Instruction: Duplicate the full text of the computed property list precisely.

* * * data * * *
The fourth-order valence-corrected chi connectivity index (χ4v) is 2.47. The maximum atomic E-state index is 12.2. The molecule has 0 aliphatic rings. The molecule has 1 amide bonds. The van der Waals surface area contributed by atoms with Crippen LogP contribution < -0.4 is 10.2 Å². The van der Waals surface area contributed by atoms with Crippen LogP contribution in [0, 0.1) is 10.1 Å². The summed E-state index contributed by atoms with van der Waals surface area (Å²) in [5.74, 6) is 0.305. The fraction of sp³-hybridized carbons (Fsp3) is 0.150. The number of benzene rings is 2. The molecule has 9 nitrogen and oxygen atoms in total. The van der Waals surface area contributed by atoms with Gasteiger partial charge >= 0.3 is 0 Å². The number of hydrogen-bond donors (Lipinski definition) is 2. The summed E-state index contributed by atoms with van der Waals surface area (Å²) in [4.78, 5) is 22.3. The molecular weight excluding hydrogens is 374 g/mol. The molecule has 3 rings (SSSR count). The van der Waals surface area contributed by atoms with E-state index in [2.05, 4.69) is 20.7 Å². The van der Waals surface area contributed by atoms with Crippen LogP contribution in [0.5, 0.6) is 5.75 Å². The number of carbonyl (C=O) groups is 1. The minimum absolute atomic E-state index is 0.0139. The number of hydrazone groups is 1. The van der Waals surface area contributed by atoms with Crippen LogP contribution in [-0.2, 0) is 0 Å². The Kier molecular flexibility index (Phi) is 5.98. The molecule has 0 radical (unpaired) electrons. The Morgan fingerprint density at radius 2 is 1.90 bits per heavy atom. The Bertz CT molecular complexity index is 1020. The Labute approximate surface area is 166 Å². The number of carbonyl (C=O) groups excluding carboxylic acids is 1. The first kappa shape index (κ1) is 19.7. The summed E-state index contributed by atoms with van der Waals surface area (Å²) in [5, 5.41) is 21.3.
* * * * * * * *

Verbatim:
The fourth-order valence-corrected chi connectivity index (χ4v) is 2.47. The maximum atomic E-state index is 12.2. The molecule has 0 aliphatic rings. The molecule has 1 amide bonds. The van der Waals surface area contributed by atoms with Crippen LogP contribution < -0.4 is 10.2 Å². The van der Waals surface area contributed by atoms with Crippen LogP contribution in [0, 0.1) is 10.1 Å². The summed E-state index contributed by atoms with van der Waals surface area (Å²) in [5.74, 6) is 0.305. The fraction of sp³-hybridized carbons (Fsp3) is 0.150. The number of benzene rings is 2. The molecule has 9 nitrogen and oxygen atoms in total. The van der Waals surface area contributed by atoms with Gasteiger partial charge >= 0.3 is 0 Å². The number of hydrogen-bond donors (Lipinski definition) is 2. The summed E-state index contributed by atoms with van der Waals surface area (Å²) in [4.78, 5) is 22.3. The molecular weight excluding hydrogens is 374 g/mol. The molecule has 3 rings (SSSR count). The van der Waals surface area contributed by atoms with E-state index in [2.05, 4.69) is 20.7 Å². The van der Waals surface area contributed by atoms with Crippen LogP contribution in [0.5, 0.6) is 5.75 Å². The number of carbonyl (C=O) groups is 1. The minimum absolute atomic E-state index is 0.0139. The number of hydrazone groups is 1. The van der Waals surface area contributed by atoms with Crippen LogP contribution in [-0.2, 0) is 0 Å². The Kier molecular flexibility index (Phi) is 5.98. The molecule has 0 radical (unpaired) electrons. The Morgan fingerprint density at radius 2 is 1.90 bits per heavy atom. The Bertz CT molecular complexity index is 1020. The Labute approximate surface area is 166 Å². The number of carbonyl (C=O) groups excluding carboxylic acids is 1. The first kappa shape index (κ1) is 19.7. The summed E-state index contributed by atoms with van der Waals surface area (Å²) in [5, 5.41) is 21.3.